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Ratanakkiri activist tells court of illegal police search

Ratanakkiri activist tells court of illegal police search

AN activist for a local rights group appeared at Ratanakkiri provincial court yesterday to answer questions concerning allegations he made in 2007 against two police officials, who he said searched his house without a court warrant.

Chhay Thy, a provincial investigator for the rights group Adhoc, said he originally filed the complaint against Banlung deputy police chiefs Puth Savy and Ma Buntung on December 25, 2007. He accused the pair of violating his rights when they searched his home without a warrant while he was away on December 19 of that year.

Chhay Thy said that at the time of the search, he was participating in a demonstration with about 100 ethnic minority villagers from Ratanakkiri who were demanding local authorities abide by a government order to stop clearing their communal land.

Although more than two years have passed since he originally filed the complaint, Chhay Thy said that yesterday marked the first time he had appeared in court to answer questions in the case. He added that he would request compensation equal to US$954 from the two police officials.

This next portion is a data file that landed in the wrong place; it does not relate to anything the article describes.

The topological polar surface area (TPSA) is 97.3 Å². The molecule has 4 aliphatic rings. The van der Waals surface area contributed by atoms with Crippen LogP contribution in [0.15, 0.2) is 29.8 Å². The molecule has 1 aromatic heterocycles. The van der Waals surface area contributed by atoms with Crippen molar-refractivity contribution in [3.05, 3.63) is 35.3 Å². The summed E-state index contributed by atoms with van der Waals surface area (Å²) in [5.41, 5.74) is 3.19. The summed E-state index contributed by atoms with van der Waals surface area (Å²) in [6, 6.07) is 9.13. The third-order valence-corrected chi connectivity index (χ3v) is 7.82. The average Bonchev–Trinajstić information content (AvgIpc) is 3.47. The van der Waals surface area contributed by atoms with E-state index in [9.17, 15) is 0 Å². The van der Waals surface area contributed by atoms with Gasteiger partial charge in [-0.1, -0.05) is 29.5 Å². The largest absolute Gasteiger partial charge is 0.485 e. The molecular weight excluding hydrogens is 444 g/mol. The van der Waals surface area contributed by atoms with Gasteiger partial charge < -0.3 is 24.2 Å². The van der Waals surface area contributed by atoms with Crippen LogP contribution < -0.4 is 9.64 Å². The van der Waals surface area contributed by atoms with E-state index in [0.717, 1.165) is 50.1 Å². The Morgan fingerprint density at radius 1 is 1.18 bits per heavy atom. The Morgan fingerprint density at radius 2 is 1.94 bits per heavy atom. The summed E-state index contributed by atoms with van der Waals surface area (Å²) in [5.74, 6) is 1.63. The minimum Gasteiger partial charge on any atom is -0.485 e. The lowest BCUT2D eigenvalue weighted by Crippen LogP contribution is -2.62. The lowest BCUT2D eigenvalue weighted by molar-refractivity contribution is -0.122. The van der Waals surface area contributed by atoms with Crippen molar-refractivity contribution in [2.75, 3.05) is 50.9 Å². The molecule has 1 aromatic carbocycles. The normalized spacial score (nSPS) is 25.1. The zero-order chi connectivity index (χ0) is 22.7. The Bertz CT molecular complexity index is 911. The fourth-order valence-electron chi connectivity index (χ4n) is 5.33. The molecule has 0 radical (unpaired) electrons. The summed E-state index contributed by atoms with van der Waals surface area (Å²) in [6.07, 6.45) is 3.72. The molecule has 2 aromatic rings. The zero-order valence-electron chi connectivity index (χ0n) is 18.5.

“Even though the court took a long time to investigate this case, my client and I were willing to wait,” said Long Lun, Chhay Thy’s lawyer.

When contacted yesterday, Ma Buntung denied the allegations against him.

“Puth Savy and I did not search Chhay Thy’s house,” he said. “We just went there to ask for some drinking water and also to provide safety for all of the villagers’ motorbikes which were parked outside Chhay Thy’s house during the demonstration,” he said.

He said that he and Puth Savy had appeared in court on June 8 to answer questions related to the case.

“We will fight with Chhay Thy in a legal way. We are not frightened because we did not do anything wrong,” he said.

Ros Saram, Ratanakkiri deputy prosecutor, said he would issue another summons order for the accused police officers next week, and added that the delay in the investigation had been due to lack of human resources.

“In 2007, we only had one prosecutor so we could not investigate all the cases in the province,” he said.

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